Tankiso Salemane spends his days scrambling over rocky outcrops in Lesotho's lowlands, wrapped in a tattered gray blanket, one eye on the family's wealth: eight skinny cows that will probably be used one day to secure a bride for him or one of his brothers.
But for years, Tankiso kept track of his wards not by counting to see if they were all there, but by color and shape. Tankiso is about 17 years old, but until he started attending government-run evening classes a few months ago, he couldn't count to 10, write his name or read a sign.
"I left school at grade two because there was no one to look after the cattle," he says shyly, only his eyes peeking out from between a black woolen hat and the blanket - traditional Basotho garb worn to ward off the bitter winter cold in one of the few African countries where it regularly snows. "I learned my letters and numbers, but I forgot them."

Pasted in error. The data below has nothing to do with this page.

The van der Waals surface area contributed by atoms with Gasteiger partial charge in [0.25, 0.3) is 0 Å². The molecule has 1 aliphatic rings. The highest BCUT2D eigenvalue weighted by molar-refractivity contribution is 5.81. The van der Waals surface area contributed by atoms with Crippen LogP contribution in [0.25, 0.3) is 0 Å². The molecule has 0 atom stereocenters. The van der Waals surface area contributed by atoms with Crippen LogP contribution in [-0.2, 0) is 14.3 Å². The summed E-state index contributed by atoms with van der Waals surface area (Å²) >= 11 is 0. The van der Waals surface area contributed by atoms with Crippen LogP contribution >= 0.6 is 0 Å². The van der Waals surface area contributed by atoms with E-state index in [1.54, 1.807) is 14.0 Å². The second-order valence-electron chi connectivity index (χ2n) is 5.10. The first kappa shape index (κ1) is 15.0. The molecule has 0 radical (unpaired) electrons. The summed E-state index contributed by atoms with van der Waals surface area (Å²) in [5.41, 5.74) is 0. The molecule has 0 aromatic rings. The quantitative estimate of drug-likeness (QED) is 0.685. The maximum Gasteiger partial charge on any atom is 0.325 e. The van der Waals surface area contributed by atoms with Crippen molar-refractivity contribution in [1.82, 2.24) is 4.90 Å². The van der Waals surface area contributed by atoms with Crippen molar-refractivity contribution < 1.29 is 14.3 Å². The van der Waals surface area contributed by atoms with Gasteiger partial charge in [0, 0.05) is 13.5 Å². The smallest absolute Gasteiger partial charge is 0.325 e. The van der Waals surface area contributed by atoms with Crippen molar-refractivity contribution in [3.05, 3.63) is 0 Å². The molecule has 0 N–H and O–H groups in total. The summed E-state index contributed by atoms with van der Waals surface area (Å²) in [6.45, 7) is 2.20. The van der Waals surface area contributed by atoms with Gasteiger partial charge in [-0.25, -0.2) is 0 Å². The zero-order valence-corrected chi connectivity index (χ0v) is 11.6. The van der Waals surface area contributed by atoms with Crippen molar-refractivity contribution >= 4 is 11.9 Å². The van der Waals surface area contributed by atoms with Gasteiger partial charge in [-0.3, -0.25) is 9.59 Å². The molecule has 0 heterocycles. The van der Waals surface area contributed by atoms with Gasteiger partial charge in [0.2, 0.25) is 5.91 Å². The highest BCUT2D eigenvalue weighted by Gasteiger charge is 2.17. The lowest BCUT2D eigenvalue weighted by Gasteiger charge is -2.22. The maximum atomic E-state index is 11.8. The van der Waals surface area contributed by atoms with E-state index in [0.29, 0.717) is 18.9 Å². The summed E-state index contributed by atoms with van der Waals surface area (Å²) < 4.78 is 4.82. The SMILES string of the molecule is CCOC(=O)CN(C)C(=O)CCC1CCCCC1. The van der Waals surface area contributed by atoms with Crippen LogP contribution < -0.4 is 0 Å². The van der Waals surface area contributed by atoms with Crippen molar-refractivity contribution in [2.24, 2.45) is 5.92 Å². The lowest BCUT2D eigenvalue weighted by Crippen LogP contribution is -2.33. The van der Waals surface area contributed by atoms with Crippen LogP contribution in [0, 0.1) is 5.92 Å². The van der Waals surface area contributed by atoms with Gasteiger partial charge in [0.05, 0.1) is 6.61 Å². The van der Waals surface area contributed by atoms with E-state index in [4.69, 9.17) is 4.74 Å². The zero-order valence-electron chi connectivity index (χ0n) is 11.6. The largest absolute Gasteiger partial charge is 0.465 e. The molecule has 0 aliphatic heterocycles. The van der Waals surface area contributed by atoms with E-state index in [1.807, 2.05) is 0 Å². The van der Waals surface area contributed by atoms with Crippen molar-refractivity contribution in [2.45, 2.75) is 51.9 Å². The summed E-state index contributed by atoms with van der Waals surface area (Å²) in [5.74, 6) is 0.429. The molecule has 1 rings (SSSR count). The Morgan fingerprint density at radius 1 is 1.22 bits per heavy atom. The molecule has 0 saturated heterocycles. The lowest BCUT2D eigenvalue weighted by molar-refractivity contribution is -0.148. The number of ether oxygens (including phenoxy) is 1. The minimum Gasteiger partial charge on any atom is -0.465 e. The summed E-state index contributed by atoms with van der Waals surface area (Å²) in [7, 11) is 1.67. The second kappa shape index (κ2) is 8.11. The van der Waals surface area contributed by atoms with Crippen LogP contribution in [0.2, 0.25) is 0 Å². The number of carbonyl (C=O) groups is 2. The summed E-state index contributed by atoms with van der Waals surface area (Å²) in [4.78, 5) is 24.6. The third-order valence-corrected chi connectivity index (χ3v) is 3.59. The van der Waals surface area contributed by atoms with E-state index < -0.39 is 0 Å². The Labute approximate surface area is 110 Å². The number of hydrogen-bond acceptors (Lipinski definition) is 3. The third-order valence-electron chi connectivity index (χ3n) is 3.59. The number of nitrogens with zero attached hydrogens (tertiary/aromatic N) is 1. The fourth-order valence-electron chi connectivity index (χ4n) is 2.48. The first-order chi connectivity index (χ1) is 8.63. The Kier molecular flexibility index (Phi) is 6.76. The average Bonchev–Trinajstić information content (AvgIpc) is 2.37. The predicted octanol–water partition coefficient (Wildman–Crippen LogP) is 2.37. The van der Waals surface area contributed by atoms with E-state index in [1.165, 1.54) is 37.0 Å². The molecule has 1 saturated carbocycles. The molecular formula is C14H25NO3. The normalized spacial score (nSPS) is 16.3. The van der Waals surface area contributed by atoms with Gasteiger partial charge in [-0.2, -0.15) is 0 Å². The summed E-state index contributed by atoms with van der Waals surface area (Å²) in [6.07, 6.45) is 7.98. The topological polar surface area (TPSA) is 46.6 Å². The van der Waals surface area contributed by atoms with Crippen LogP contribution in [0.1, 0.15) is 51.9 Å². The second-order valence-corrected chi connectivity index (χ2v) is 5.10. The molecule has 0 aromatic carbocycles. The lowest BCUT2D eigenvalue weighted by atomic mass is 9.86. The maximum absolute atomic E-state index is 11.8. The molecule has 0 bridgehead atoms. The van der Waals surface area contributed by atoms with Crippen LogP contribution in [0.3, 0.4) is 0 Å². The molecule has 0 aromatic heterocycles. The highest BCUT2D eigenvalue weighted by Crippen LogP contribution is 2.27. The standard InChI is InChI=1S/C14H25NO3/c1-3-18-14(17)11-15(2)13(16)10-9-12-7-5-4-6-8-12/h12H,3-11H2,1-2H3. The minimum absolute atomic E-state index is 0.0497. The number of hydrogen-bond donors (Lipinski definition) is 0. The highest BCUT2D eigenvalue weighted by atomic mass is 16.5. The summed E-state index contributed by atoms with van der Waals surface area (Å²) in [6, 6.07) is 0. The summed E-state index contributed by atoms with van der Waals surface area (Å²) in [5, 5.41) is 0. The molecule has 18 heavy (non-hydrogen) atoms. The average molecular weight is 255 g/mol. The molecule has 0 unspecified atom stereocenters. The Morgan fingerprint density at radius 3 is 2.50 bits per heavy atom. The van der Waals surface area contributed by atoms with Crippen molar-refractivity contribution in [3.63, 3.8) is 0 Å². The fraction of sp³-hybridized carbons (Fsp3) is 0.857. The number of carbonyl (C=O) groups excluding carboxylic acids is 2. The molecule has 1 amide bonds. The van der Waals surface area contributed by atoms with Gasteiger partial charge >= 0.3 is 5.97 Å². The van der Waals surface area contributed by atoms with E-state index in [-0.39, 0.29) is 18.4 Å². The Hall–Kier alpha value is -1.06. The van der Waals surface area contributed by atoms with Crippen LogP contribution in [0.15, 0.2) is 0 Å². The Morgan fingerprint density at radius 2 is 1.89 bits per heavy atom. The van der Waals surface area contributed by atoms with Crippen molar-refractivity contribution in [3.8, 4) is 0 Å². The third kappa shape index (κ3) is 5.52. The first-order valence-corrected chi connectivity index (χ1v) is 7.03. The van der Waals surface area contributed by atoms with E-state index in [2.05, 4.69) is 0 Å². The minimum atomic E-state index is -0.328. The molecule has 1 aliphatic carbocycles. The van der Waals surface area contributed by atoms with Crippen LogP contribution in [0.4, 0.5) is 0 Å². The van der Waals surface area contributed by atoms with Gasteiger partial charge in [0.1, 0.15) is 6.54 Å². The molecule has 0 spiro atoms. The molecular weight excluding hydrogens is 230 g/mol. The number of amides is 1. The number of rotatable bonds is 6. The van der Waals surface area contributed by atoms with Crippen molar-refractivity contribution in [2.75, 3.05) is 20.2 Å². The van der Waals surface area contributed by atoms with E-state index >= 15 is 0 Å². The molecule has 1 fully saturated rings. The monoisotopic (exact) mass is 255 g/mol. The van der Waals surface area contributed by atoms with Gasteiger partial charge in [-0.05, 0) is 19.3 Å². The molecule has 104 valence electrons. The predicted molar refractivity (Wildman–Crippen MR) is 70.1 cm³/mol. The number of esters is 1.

Lesotho is one of only a handful of countries in the world where proportionately girls go to school more than boys. In most poor countries, families' scarce resources are used to educate their sons. Girls are kept home for lack of school fees or sent out to work to raise money to pay for their brothers' books and uniforms.
But here in Lesotho, a tiny mountain kingdom of just over two million entirely surrounded by South Africa, boys as young as seven or eight forgo the lessons of the classroom for lonely days in the country's golden pasturelands. Unicef estimates that 20 percent of boys may be herding instead of attending school.
While the problem is worst in mountain areas nationally, only 59 percent of boys here reach the fifth grade, compared with 73 percent of girls. Many boys and men, like Tankiso, are completely illiterate and unable to count or do simple arithmetic.